Indonesian Athletes Get Cashed Up for London Olympics

By webadmin on 08:54 pm Dec 12, 2011
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Los Angeles Clippers forward Blake Griffin (32) shoots over Denver Nuggets center Timofey Mozgov (25) during the second half at Staples Center. (Richard Mackson / USA TODAY Sports)

Ami Afriatni

After a good showing at the Southeast Asian Games, Indonesian athletes are looking forward to a bigger event, next year’s Olympic Games, and the government has set aside the funds to help them.

Eleven Indonesian athletes have so far qualified for the Games in London, which take place on July 27-Aug. 12, and the National Sports Committee (KONI) has pledged to use a large chunk of its resources for their training.

KONI’s new chairman, Tono Suratman, told reporters on Monday that of the Rp 250 billion ($27.5 million) KONI has received from the government for developing athletes, the biggest portion would go toward Olympic preparations.

“The Ministry of Youth and Sports Affairs has given us the funds for next year, so we can now start preparing athletes for international tournaments in 2012, especially the Olympics,” said Tono, who was voted in as KONI’s chairman, replacing Rita Subowo, in a Dec. 2 election.

National training camps for the athletes will kick off in January, Tono said, and will be supervised by the Golden Indonesia Program (Prima). The qualifying period for the Games will run until June, he said.

Indonesia has earned five tickets to the Games for its swimmers and five for its weight lifters, but the individual athletes to go will be determined later. Archer Ika Yuliana Rochmawati clinched her own spot after she won the women’s individual recurve in an Olympic qualification event at the Asian Archery Championships in Tehran on Oct. 24.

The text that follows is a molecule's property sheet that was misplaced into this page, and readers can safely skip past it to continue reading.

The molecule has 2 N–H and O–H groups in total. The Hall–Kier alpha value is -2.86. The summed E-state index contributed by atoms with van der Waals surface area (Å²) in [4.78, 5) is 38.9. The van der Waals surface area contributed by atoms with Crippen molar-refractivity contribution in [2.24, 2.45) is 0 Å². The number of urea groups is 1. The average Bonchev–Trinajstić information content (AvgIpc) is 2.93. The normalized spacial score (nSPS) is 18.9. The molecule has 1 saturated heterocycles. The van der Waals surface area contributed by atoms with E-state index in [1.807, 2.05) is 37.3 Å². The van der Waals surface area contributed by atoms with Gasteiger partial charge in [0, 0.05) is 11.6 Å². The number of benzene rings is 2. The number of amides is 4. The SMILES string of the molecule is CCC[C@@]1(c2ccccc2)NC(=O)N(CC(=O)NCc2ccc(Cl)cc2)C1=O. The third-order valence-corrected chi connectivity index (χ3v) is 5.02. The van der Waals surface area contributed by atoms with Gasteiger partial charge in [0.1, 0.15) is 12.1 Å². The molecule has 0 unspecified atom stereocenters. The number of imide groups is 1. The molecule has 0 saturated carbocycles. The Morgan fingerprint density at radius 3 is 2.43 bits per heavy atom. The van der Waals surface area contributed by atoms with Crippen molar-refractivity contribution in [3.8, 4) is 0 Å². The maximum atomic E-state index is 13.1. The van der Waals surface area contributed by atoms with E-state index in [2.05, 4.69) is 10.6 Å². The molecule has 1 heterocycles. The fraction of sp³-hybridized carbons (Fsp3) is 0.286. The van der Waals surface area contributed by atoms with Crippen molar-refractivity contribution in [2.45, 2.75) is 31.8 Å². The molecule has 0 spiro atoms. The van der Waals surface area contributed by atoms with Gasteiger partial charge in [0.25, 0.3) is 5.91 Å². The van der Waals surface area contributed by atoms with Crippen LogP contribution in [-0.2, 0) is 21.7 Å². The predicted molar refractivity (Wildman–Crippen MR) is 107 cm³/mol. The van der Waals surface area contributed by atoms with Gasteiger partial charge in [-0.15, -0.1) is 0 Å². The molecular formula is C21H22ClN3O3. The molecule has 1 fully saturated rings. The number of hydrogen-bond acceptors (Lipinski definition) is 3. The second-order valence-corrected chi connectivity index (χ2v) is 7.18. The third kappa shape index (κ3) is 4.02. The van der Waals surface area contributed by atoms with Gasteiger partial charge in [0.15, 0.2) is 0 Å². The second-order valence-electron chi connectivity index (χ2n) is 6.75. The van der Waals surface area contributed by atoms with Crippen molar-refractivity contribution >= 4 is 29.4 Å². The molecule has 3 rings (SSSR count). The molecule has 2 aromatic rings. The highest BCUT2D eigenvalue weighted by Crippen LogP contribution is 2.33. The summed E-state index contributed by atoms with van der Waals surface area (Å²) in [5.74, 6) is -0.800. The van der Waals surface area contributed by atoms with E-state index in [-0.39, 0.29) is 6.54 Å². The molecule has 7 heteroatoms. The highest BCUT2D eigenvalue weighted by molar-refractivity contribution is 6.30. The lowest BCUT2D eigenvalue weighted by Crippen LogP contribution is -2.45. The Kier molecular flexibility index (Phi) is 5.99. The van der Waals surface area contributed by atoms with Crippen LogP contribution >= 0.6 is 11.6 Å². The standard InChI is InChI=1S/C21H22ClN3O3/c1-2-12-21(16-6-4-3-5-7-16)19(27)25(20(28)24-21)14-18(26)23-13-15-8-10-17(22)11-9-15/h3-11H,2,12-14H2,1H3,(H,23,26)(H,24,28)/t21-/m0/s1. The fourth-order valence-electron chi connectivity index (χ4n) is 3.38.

Indonesia sent 24 athletes to the 2008 Olympics in Beijing and finished at 42nd among all countries, earning one gold medal, one silver and three bronze.

KONI is aiming to send more athletes to London, either through success in qualifying tournaments or by lobbying international sports federations for wildcard entries.

Tono also announced a change in KONI’s funding scheme that will take effect next year.

Previously, KONI only took care of athletes who were in the national training camps, while professional athletes were left to fend for themselves financially.

“There will be no longer divisions of training camp and non-training camp athletes. They are all Indonesian athletes — Prima’s athletes — who’ll fight for the country in the Olympics, so they deserve the same treatment,” Tono said.

Badminton shuttler Markis Kido hailed the decision.

“That is a great news for us, the athletes who have withdrawn from the national training camps,” said Markis, who with partner Hendra Setiawan grabbed Indonesia’s lone gold medal in Beijing by winning the men’s double. “That will help ease our financial burden because in the past after withdrawing from the camp we have had to use our own money for training and playing in tournaments.”

Markis and Hendra, the World No. 10 pair, are still struggling to qualify for 2012 Olympics as only the top eight doubles teams will earn tickets to London.

Beside the Olympics, KONI and Prima will also prepare athletes for the 2012 Asian Beach Games in Haiyang, China, the 2013 Asian Youth Games in Nanjing, China, and the 2013 SEA Games in Burma.

Indonesia topped the SEA Games medal tally last month for the first time in 14 years, which may prove to be the start of the country’s sporting rejuvenation.